(Beyond Pesticides, December 3, 2012) The Food and Drug Administration (FDA) has denied a 2010 petition filed by the National Resources Defense Council (NRDC) and Pesticide Action Network North America (PAN) to ban the insecticide lindane, which is harmful to human health and ineffective in controlling lice and scabies. Pressure had been mounting on FDA to halt the pharmaceutical use of lindane as, in addition to this petition, Congressman Edward J. Markey (D-Mass.), senior member of the Energy and Commerce Committee, asked FDA to stop the pharmaceutical use of lindane this past summer. Because of FDA’s decision, lindane is still an active ingredient in pharmaceutical insecticide products such as lice shampoos and lotions. Lindane was formerly used in agricultural insecticides until it was banned by the Environmental Protection Agency (EPA) for use on crops in 2006. FDA regulates pharmaceuticals that contain insecticides and pesticides, such as triclosan, that are in cosmetics. Over 160 countries including the United States have signed on to the Stockholm Convention on Persistent Organic Pollutants (POPs) in 2001 which aims to eliminate or restrict the production and use of persistent organic polluntants. Lindane along with nine other chemcials was added to this list on May 9th […]

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29
Nov

Bedbugs May Be Controlled by Natural Fungus

(Beyond Pesticides, November 29, 2012) Preliminary research from Penn State finds that a natural fungus, Beauveria bassiana, may be used to control bedbugs. The study, entitled “A preliminary evaluation of the potential of Beauveria bassiana for bed bug control,” finds that all of the bedbugs exposed to the biopesticide became infected and died within five days. The research found no differences in insect’s susceptibility to the fungus due to feeding status, sex, strain, or life stage. Most importantly, the infected bedbugs carried the biopesticide back to their hiding places, infecting those that did not go out in search of blood. “We exposed half of a population of bedbugs to a spray residue for one hour and then allowed them to go into a harborage with unexposed individuals,” said Nina Jenkins, senior research associate in entomology. “The fungal spores were transferred from the exposed bug to their unexposed companions, and we observed almost a hundred percent infection. So they don’t even need to be directly exposed, and that’s something chemicals cannot do.” This result is important because bedbugs live in hard-to-reach places. “Bedbugs tend to be cryptic, and they’ll hide in the tiniest crevices,” said Ms. Jenkins. “They don’t just live […]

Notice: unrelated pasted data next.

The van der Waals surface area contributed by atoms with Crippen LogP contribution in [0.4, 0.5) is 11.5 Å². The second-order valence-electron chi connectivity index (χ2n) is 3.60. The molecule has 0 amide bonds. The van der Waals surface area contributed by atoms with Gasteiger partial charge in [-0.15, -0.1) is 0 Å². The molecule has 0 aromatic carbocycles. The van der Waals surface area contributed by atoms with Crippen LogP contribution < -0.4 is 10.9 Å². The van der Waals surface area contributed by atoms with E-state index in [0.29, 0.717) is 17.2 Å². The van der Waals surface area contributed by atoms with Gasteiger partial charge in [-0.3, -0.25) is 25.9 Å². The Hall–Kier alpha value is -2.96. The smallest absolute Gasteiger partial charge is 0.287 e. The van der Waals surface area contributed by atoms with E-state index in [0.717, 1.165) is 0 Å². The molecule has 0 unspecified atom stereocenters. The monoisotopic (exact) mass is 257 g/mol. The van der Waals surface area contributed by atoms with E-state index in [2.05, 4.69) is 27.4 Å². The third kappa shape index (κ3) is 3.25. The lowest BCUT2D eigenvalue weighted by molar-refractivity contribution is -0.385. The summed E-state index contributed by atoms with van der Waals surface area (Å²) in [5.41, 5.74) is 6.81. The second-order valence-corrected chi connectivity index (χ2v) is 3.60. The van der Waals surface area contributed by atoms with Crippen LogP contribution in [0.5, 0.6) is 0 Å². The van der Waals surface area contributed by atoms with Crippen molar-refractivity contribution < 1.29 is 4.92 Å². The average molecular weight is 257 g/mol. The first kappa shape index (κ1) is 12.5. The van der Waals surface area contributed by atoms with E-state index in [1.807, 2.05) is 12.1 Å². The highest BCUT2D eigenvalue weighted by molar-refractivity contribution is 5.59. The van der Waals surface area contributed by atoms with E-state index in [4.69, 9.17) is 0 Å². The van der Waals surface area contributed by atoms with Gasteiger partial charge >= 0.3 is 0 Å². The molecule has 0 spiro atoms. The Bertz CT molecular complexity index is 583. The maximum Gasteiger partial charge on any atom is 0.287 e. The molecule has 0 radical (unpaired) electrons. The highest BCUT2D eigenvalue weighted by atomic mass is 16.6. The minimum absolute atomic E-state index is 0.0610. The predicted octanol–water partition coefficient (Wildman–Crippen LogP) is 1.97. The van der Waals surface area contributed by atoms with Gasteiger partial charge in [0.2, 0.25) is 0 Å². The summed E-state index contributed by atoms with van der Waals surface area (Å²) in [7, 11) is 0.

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16
Nov

Drug Will Turn Your Blood into a Pesticide Toxic to Bed Bugs

(Beyond Pesticides, November 16, 2012) New research suggests that the drug Stromectal (manufactured by Merck & Co.), which is typically used to treat parasitic worms, may also kill bed bugs. The active ingredient in the drug is ivermectin, which has also been getting publicity recently for its efficacy in killing head lice. Unfortunately, ivermectin, a member of the avermectin family of compounds, appears risky, and even unnecessary given that there are safe non-toxic methods to control and prevent bed bug and head lice infestations. John Sheele, M.D., an emergency physician at Eastern Virginia Medical School in Norfolk who led the bed bug study, tested ivermectin on himself and three colleagues over the course of five different blood meals using three adult and three juvenile bed bugs. They allowed the bed bugs to feed on them before taking the drug and 3, 8, 22 and 54 hours after consuming the same combinations of different insecticides. Within three hours of feeding on blood containing ivermectin, the bed bugs began to die. David Pariser, M.D., also of Eastern Virginia Medical School, led a different study that looked at the efficacy of using ivermectin applied topically to control head lice. Researchers found that after […]

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13
Nov

Lights Out for Aphids